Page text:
Picking & Packing for e-commerce with IDpick&pack
The e-commerce explosion has a significant impact on logistical processes. Where there used to be no contact between the consumer and the distribution centres, as they only served the consumer by restocking the stores, e-commerce brings the store to the distribution centre.
In the traditional model, DCs are used for preparing large orders for stores, whereas now they are confronted with orders which on average contain no more than one order line.
The preparation of one large order can often be controlled by a standard ERP stock module, in which a picking list (which is often a delivery note) is printed for each order for the picker to set to work with. Once the picking has been completed, the picker enters the information for transport, including the amount and type of packaging and finishes by printing shipping labels. This stage is sometimes carried out in the ERP system, but is often done directly in a system provided by the carrier.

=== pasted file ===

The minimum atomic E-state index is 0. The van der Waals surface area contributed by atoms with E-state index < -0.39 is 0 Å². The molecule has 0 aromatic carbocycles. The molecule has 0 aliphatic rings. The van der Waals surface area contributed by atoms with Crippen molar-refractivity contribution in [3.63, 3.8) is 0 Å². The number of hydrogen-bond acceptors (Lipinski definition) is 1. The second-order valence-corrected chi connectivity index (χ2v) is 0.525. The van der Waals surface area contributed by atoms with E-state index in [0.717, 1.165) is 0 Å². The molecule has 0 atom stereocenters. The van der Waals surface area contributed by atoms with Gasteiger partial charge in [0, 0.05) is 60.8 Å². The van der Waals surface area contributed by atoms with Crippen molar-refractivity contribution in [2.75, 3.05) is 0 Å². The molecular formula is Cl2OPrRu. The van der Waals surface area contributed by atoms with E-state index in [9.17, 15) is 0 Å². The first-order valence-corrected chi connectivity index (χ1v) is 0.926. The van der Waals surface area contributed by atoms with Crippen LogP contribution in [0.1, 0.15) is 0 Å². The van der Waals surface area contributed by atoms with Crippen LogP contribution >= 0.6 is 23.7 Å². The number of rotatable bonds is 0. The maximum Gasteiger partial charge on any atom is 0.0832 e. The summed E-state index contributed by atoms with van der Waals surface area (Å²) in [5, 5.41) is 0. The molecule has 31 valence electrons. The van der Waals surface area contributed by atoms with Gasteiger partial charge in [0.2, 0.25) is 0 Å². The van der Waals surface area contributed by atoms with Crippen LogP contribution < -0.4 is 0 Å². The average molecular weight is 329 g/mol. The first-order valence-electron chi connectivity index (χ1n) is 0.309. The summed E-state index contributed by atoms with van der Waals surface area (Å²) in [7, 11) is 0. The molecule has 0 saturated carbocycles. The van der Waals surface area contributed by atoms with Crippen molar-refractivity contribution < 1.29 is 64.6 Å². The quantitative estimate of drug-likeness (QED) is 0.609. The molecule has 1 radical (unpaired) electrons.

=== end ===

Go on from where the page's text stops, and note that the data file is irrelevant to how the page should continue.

For picking in an e-commerce environment, however, this method is no longer adequate. To be able to work efficiently, various orders must first be combined into one single picking batch, which can then be carried out according to the optimal walking distances.
Next, a picking batch is processed and packed per order. As a substantial part of e-commerce orders consist of one single line, these "one line orders" can be jointly processed in a separate picking batch, so that during the processing/packaging stage a shipping label can be printed after each article, further increasing efficiency.
PHI DATA has developed a solution for this, IDpick&pack, which makes use of the newest generation of hand held terminals and benefits from the ergonomics of the User Interface of Android.
IDpick&pack does not only manage stocks, but takes care of efficient processing of the picking and packing. IDpick&pack is especially suitable for an environment in which many small orders (i.e. with few order lines) must be prepared, a common situation in e-commerce for instance, where the average number of lines per order is generally very low.